The city, Sydney to be preciseLet me start with this cars least favourite environment but realistically the one where it will spend most of its time, the city. Active safety systems are a great thing, they help prevent accidents and crucially help to rule out that annoying thing we call human error. Being a Volvo the XC90 comes with systems like vehicle, pedestrian and cyclist mitigation and brake support, driver alert control and lane departure warning. However driving in congested Sydney streets these systems can get in the way. More than once the brake support activated despite me being in complete control of the car. I was braking I could see the car in front slowing yet the XC90 felt the need to slam the anchors on for me. Annoying, especially as it kills the engine and you have to slide it back into "P" to restart the engine! At just over 2000mm wide it's sheer size is a hindrance too, going down tight one way streets with cars parked either side had the parking sensors in hysterics. Another issue in the city was the gearbox, it was a little sluggish when pulling away from lights or in stop start traffic, having not driven the other engine options I'm unsure if this is just an issue with the 2 litre but it certainly won't be winning any traffic light grand prix that's for sure. A few things save the XC in the city though. Those being the steering, which is light and when they are not shouting at you down a narrow street, the parking sensors and the rear view camera are vital. In something so big they all prove invaluable when manoeuvring. It's also worth saying that the self park function works well too, although the car did mount a kerb when I tried it out.
On the highwayOn the highway though is where the XC90 shines; the engine shaking off any sluggish hesitation. With 165kw and 470Nm of torque available from 1750rpm the XC90 devourers kilometres. The twin turbos spinning away also mean the XC90 actually gets close to the manufactures quoted economy figures of 6.2l/100km (combined). I managed a combined 6.9l/100km on 2 hour country and highway run, a pretty amazing figure and one which meant that even after 6 days of use I still had over a quarter tank of diesel left. A word of caution for the lead footed out there though, the slightest twitch of the throttle can see you easily brake speed limits, the way this thing piles on pace is quite phenomenal. Volvo quote a 0-100km/h time of 7.8 seconds, honestly, I believe them, the in gear overtaking ability of this power train needs to be sampled to be believed.
Up on them mountain roadsAbove all else it was out of the city on winding bitumen where I was most dubious about whether a 4 cylinder 2 litre diesel would be enough to haul 2 tonnes of SUV around. I needn't have been doubtful, honestly the new twin turbo 2 litre does a remarkable job of making the XC seem smaller and nimbler than its size would have you believe. Selecting Dynamic mode only goes to intensify the experience more; allowing the 8 speed gearbox to hold onto its ratios a bit longer. Barrel into a bend and you find body roll is well controlled and grip ample from the 20 inch 235/55 section rubber however the steering, tuned more I'd say for city manoeuvring lacks feedback and obviously sitting high up you never feel the road surface through your buttocks, it's certainly no sports car but I think it does do a rather good impression of a car based wagon on the twisty stuff.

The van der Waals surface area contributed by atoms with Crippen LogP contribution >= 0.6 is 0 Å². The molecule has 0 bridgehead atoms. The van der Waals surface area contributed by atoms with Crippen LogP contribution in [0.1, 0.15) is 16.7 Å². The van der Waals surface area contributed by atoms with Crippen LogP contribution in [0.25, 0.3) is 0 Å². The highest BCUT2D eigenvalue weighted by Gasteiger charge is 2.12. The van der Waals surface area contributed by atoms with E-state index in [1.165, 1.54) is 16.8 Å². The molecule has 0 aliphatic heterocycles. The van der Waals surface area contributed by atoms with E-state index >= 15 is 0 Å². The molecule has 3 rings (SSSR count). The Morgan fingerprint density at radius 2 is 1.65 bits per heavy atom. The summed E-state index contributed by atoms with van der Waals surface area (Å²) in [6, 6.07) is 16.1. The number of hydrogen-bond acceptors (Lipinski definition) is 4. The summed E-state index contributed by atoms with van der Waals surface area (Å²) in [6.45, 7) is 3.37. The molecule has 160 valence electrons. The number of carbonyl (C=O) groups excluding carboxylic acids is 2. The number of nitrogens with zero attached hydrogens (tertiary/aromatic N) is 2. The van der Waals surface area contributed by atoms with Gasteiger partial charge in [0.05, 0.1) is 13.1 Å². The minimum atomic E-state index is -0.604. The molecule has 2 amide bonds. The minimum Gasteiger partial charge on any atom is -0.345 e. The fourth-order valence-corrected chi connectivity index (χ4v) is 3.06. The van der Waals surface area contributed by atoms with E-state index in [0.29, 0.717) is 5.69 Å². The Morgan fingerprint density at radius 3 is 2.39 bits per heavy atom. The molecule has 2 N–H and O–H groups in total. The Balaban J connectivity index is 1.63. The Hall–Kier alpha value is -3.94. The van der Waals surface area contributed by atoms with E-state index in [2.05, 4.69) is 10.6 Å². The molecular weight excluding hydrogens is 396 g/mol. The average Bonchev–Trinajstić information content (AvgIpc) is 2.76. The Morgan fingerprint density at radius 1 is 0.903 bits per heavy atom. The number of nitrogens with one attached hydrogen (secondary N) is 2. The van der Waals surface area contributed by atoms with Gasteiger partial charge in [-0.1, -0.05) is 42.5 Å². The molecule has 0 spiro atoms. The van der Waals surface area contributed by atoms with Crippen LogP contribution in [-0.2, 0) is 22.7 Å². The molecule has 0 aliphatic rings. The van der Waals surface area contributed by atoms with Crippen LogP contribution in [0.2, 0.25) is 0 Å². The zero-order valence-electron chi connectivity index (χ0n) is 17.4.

Off RoadI also took the XC90 off road, if only very briefly onto a rutted dirt track. Selecting the Off Road driving mode slowed the car down, max speed is 40km/h, the gearbox doing its best impression of low range. The ride remained comforting and ground clearance ample, on your everyday unsealed Aussie road the Volvo would have no issue whatsoever.
The not so great bitsBesides the niggles mentioned already there are a couple more that you should be aware of. My first issue lies with the stuff that comes as standard on this car, or should I say lack there off. I found the amount of things you had to pay extra for to be a bit cheeky, especially on car costing $90k. Metallic paint for example should really be standard, not a $1700 option. Some of the safety tech that Volvo pride themselves on should also come as standard by my reckoning, things like active cruise control and blind spot monitoring would have been very useful but unfortunately my car didn't have them, instead it had $2950 worth of panoramic sun roof. This amongst other things like those rather nice 20 inch wheels and tinted rear passenger glass meant the total price for the car tested came to $98,860 excluding on road costs. The second issue I had was one my passengers picked up on, that being how difficult it is to slot the middle seats back into place. They found that if the seats are slid forward whilst folded, it takes a lot of fiddling to finally get the seat secured back into an upright position again.
In conclusionNegatives aside though, the all new Volvo XC90 is a very well accomplished car. It is luxurious, effortlessly stylish, safe, powerful and economical, if you have the best part of $90,000 to spend on a an SUV you would be very pleased if you opted for the big Swede. It's big, bold, intelligent and with connectivity literally at your fingertips it looks to where all cars are likely to be going in the future. Good work Volvo, the XC90's rebirth has been a success.
Price: $89,950 (base). $98,860 (as tested)
Engine: 4 cylinder 2 litre twin turbo diesel
Transmission: 8 speed Geartronic auto, Haldex Gen 5 all wheel drive
0-100km/h: 7.8 seconds
Top speed: 220km/h